On Tuesday, October 25th, the City of Vancouver issued a notice of trespass to the residents remaining at the 58 W Hastings Tent City. The statement posted to the tents notified the residents that “the City requires that the property is vacated and all belongings and tents removed no later than noon on October 25th, 2016.” Since then, city workers, cops and outreach workers have been on the site every day pressuring people to pack up and leave the site. One week later, on Wednesday November 2nd, the City filed for an injunction to remove 58 W Hastings Tent City entirely.
The city doesn’t have a housing plan for the remaining residents of the tent city, and most of the residents have only been offered space at shelters. Yet most of the people that Carnegie Community Action Project organizers talked to were staying at the tent city precisely because they do not want to stay at shelters. Robert, a Cree man from Saskatchewan, who has been staying at the tent city for most of the summer says he rather be on the street than in a shelter. “Before I moved into the tent city I would stay up for 5-6 days in a row until I passed out from exhaustion. I didn’t want to stay at a shelter and be packed like sardines with 50 other men. I would rather live in a tent in Alberta, in 20 below, than at a shelter or at a SRO like the Regent or Balmoral.”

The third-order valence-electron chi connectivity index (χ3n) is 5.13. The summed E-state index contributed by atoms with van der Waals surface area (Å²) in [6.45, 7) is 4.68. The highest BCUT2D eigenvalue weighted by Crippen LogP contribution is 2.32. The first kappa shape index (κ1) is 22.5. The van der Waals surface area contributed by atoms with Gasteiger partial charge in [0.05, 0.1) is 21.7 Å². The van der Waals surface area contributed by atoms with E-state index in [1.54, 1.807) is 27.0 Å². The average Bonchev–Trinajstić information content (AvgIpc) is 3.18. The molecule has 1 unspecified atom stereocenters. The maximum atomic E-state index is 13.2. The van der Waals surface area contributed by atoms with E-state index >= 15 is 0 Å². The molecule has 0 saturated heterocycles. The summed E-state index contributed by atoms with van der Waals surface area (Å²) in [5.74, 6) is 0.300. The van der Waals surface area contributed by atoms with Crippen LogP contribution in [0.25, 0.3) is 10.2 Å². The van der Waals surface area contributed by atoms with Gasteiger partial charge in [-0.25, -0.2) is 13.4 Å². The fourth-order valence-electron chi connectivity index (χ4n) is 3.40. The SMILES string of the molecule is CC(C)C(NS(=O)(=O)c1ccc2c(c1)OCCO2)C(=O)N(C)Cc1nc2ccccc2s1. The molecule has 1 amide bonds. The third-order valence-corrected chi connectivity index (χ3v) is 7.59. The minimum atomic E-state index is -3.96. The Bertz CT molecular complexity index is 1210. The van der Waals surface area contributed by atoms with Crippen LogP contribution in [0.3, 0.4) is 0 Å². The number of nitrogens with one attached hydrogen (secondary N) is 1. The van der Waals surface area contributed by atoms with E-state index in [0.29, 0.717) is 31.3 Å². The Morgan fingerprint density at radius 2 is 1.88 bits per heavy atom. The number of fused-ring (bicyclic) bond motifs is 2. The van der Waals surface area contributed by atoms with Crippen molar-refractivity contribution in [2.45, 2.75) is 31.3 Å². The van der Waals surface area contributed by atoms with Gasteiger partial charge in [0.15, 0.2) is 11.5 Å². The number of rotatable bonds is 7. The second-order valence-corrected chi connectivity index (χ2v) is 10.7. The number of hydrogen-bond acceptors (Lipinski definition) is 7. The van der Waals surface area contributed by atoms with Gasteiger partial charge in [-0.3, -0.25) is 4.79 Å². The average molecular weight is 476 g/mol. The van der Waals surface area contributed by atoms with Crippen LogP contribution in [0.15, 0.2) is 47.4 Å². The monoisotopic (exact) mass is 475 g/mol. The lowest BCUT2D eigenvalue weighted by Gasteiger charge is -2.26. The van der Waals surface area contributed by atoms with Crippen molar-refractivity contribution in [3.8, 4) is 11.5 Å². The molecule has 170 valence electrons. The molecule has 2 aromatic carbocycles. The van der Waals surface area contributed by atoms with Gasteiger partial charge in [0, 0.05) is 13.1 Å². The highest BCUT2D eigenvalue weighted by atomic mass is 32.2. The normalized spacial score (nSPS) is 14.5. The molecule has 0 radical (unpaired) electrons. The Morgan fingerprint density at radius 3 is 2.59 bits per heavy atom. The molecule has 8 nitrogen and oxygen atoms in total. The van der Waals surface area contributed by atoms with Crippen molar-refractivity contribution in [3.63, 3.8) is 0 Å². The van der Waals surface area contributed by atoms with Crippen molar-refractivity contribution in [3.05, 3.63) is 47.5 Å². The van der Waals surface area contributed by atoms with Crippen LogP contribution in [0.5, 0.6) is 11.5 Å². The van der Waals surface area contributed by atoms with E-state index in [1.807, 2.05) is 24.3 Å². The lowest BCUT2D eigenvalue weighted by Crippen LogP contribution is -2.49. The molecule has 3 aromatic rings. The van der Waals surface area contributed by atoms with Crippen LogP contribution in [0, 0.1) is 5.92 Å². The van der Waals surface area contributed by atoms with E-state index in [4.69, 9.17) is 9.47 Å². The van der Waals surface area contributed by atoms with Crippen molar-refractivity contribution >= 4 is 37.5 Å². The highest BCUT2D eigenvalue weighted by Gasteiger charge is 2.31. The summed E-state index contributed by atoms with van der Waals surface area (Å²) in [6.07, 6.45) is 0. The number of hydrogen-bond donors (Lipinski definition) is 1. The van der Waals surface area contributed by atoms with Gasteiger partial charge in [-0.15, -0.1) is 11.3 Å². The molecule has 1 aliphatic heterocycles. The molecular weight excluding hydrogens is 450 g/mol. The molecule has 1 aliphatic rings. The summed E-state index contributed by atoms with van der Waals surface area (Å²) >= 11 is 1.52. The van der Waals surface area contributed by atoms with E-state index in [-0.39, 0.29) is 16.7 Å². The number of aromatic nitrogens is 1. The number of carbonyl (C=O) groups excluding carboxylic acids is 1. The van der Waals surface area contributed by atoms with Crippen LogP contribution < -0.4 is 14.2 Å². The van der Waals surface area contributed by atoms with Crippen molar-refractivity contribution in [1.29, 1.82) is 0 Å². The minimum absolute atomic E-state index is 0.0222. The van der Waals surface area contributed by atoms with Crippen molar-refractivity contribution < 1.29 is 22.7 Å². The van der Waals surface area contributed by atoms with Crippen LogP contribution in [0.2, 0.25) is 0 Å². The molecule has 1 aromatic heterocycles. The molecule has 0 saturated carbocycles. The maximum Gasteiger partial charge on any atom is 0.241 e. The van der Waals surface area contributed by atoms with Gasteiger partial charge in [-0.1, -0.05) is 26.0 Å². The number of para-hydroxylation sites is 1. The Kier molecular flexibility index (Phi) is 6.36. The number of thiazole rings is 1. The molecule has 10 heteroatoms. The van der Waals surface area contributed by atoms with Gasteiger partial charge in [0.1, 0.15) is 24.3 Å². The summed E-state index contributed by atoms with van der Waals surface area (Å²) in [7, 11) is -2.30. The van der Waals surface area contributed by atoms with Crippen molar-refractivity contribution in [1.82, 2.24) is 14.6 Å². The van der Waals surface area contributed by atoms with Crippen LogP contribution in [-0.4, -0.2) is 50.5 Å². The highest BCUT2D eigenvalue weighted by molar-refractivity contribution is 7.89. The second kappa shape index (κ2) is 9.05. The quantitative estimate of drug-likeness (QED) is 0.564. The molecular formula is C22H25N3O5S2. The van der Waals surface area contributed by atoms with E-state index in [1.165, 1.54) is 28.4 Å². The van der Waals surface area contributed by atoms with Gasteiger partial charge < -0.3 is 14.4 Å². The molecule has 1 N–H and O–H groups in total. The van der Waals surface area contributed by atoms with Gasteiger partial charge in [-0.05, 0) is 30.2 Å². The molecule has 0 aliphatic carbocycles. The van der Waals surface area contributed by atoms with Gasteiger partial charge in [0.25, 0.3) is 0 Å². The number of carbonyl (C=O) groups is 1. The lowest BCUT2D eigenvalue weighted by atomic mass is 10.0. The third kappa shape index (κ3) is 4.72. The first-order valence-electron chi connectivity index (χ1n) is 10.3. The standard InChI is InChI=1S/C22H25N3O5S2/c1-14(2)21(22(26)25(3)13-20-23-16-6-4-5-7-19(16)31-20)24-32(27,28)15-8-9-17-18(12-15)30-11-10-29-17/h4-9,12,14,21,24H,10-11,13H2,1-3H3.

Many of the remaining tent city residents feel the same way about shelters. “Living is not just being thrown in a lump sum of people — that not many care about — and expected to be surviving and doing as well as others,” said another tent city resident Tazz Cummings, a resident who has been at the tent city since it started in July. “At least when I’m in my own tent, I can actually close my tent door and as thin as the walls are, I’m still private from the rest of the world.”